The Estates - A Colourful History

Ardnamurchan may appear, today, to be rather a peaceful, quiet and remote corner of Scotland. However, the fact that it is a peninsula on the west coast with poor land access made it ideal for the "power barons" of the past. A base on this peninsula could be a highly important strategic fortification for overseeing activities in Mull, Skye, the Argyll coast and even as far as the Western Isles.

This is why the Vikings landed here and stayed for over 500 years - the names Placaig, Acarsaig, Ormsaig and Grigadale are all Norse in origin. But they were not the first settlers on the peninsula - there is evidence of ancient settlers going back 4,000 years.

The Vikings finally left Ardnamurchan in the mid 13th century having been challenged by a Scot called Somerled. The Vikings, once settlers, now became invaders and their rule came to an end with the assassination of the tyrannical ruler Muchdragon MacRi Lochlunn in 1266. He was slain on the slopes of Ben Hiant by one of his vassals Evun Cleireach. There are a few local landmarks to the north and west of Ben Hiant whose origins come from Evun's name.

With the demise of Viking rule, Ardnamurchan became part of the feudal holdings of the Scottish King David II. Mingary Castle was built around this time (circa 1400) and it served the needs of the Lords of the Isles against the wishes of the Crown. Feuding was common and the Crown found Ardnamurchan difficult to control. 3 expeditions tried to quell these feuds but all failed. When Angus, Lord of the Isles was assassinated in 1490, John MacIan, the new Chief of the MacIans, decided to favour the Crown and King James IV visited the Castle in 1493. However, John MacIan soon fell out of favour but managed to redeem himself and was finally given the lands of Ardnamurchan in 1499 - redeeming himself in the eyes of the Crown but falling out with the other Islanders!

In 1513, King James IV was killed at Flodden leaving a very young son as King. As a result of the Crown's perceived weakness, feuds again enveloped the highlands and islands. Mingary Castle was besieged in 1515 and again in 1517 when it was eventually destroyed by Sir Donald MacDonald of Lochalsh. The Castle was re-built by MacIan but a further battle just south of Craig-an-Airgid (GR 474665) in 1519 put paid to MacIan and his two sons who are buried near this spot.

MacIan's grand-daughter, Mariada, finally disposed of Ardnamurchan to Archibald, the 4th Earl of Argyll in 1540. In 1588, however, we find another, older, John MacIan residing at Mingary. The Castle was again besieged for 3 days by the MacLeans of Mull. Common sense seems to have broken out at this stage and the feuding families appear to have come to an agreement to end this particular feud but it was the start of another, with the Campbells this time, who eventually dispossessed the MacIans in 1626. The MacIans were hunted down and most of them killed in Morvern after a spate of piracy!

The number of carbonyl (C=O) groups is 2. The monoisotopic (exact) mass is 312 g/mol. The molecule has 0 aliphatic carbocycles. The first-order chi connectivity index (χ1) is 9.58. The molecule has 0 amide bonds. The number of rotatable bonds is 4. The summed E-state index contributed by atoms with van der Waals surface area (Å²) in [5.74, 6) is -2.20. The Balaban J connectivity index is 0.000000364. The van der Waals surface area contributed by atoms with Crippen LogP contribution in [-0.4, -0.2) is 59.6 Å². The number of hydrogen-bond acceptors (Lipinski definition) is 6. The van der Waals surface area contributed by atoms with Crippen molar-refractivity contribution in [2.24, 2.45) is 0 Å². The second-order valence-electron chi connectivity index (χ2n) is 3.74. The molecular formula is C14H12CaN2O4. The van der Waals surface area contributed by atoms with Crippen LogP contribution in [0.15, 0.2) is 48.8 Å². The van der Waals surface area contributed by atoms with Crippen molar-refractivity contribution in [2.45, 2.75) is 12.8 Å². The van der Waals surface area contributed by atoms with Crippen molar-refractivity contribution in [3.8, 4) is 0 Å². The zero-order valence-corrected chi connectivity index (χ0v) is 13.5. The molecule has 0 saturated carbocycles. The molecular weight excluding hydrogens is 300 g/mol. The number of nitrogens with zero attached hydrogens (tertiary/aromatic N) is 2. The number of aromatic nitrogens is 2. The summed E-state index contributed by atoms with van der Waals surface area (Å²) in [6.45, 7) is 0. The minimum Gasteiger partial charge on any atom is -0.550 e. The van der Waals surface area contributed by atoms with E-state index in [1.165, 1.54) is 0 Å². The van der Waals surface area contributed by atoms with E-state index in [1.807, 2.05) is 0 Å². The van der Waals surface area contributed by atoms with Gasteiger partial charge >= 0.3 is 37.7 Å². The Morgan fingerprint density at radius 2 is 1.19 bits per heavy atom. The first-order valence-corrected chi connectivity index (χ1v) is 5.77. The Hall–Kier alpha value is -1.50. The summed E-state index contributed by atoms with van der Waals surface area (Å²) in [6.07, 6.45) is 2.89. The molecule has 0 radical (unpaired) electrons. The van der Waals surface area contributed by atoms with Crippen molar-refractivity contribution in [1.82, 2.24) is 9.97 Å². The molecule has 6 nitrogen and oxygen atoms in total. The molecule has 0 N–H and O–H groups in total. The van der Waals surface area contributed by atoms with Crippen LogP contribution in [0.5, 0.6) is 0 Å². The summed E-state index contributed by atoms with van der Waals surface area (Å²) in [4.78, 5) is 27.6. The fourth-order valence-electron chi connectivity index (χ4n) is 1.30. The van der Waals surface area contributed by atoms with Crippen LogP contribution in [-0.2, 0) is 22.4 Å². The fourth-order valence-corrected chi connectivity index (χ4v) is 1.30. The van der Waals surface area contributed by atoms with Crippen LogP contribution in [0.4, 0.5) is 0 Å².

In 1628 the Castle passed into the hands of Sir Donald Campbell but nothing of note appears to happen after 1644 although the structure was still inhabited in 1838.

In July 1745, Bonnie Prince Charlie landed at Loch nan Uamh near Arisaig and immediately set off for Kinlochmoidart. Being a Hanoverian, Campbell, stronghold, his presence in this parish was not welcome by the local minister in Kilchoan although it was by many of his parishioners. He very quickly broke the news to the Sheriff in Inveraray. Dalilea was the nearest the Bonnie Prince came to Ardnamurchan preferring to hide in the more welcoming realms of Lochaber.

After the '45 rising and to a certain extent, as a result of it, the Highland Clearances took hold in the Highlands and Islands and Ardnamurchan was not spared. In 1828 the townships of Coire-mhuilinn, Skinod, Buarblaig and Tornamona were cleared and in 1853, the Swordle townships.

Since then the estates have been sold several times, sometimes in parcels until today when the estates now consists of the central third of the peninsula instead of the whole peninsula as in the mid 19th century.

The history of this remote area of west coast Scotland is fascinating, sometimes harsh and violent and often sad but, above all, it has been highly prized not only by the power barons of medieval times but by the people it has housed, sheltered and sustained over the centuries.

 Mingary Castle is currently being restored by the Mingary Castle Preservation and Restoration Trust - click here to visit their website.

A Viking boat burial site was also uncovered on the Peninsula in October 2011 – click here for more details. Several universities continue to carry out regular archaeological field trips to further investigate this unique historic site.

Read more about the estates.

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